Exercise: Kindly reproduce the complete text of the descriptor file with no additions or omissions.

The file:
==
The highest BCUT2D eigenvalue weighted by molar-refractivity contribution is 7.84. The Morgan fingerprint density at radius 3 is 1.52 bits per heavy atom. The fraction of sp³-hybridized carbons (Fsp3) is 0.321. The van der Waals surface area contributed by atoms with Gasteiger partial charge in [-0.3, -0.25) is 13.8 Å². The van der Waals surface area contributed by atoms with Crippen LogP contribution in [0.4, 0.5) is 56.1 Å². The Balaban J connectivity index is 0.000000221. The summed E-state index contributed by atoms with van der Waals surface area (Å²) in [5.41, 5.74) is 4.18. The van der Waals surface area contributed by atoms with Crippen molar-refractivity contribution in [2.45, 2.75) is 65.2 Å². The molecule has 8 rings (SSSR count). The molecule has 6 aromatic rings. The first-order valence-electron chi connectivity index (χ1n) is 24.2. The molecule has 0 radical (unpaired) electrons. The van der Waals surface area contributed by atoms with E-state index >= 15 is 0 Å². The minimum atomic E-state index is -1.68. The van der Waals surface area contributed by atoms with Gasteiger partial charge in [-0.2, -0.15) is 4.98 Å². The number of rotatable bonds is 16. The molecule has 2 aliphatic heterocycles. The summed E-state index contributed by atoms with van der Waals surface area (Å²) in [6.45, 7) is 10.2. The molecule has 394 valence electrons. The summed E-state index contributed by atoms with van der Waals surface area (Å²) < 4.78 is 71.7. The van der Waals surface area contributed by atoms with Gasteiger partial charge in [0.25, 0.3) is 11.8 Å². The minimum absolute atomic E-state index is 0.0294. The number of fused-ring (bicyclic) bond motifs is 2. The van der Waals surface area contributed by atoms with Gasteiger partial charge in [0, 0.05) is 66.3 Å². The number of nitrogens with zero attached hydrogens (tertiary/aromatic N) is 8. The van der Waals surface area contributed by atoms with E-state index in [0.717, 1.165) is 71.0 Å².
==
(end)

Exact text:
The highest BCUT2D eigenvalue weighted by molar-refractivity contribution is 7.84. The Morgan fingerprint density at radius 3 is 1.52 bits per heavy atom. The fraction of sp³-hybridized carbons (Fsp3) is 0.321. The van der Waals surface area contributed by atoms with Gasteiger partial charge in [-0.3, -0.25) is 13.8 Å². The van der Waals surface area contributed by atoms with Crippen LogP contribution in [0.4, 0.5) is 56.1 Å². The Balaban J connectivity index is 0.000000221. The summed E-state index contributed by atoms with van der Waals surface area (Å²) in [5.41, 5.74) is 4.18. The van der Waals surface area contributed by atoms with Crippen molar-refractivity contribution in [2.45, 2.75) is 65.2 Å². The molecule has 8 rings (SSSR count). The molecule has 6 aromatic rings. The first-order valence-electron chi connectivity index (χ1n) is 24.2. The molecule has 0 radical (unpaired) electrons. The van der Waals surface area contributed by atoms with E-state index >= 15 is 0 Å². The minimum atomic E-state index is -1.68. The van der Waals surface area contributed by atoms with Gasteiger partial charge in [-0.2, -0.15) is 4.98 Å². The number of rotatable bonds is 16. The molecule has 2 aliphatic heterocycles. The summed E-state index contributed by atoms with van der Waals surface area (Å²) in [6.45, 7) is 10.2. The molecule has 394 valence electrons. The summed E-state index contributed by atoms with van der Waals surface area (Å²) < 4.78 is 71.7. The van der Waals surface area contributed by atoms with Gasteiger partial charge in [0.25, 0.3) is 11.8 Å². The minimum absolute atomic E-state index is 0.0294. The number of fused-ring (bicyclic) bond motifs is 2. The van der Waals surface area contributed by atoms with Gasteiger partial charge in [0, 0.05) is 66.3 Å². The number of nitrogens with zero attached hydrogens (tertiary/aromatic N) is 8. The van der Waals surface area contributed by atoms with E-state index in [0.717, 1.165) is 71.0 Å².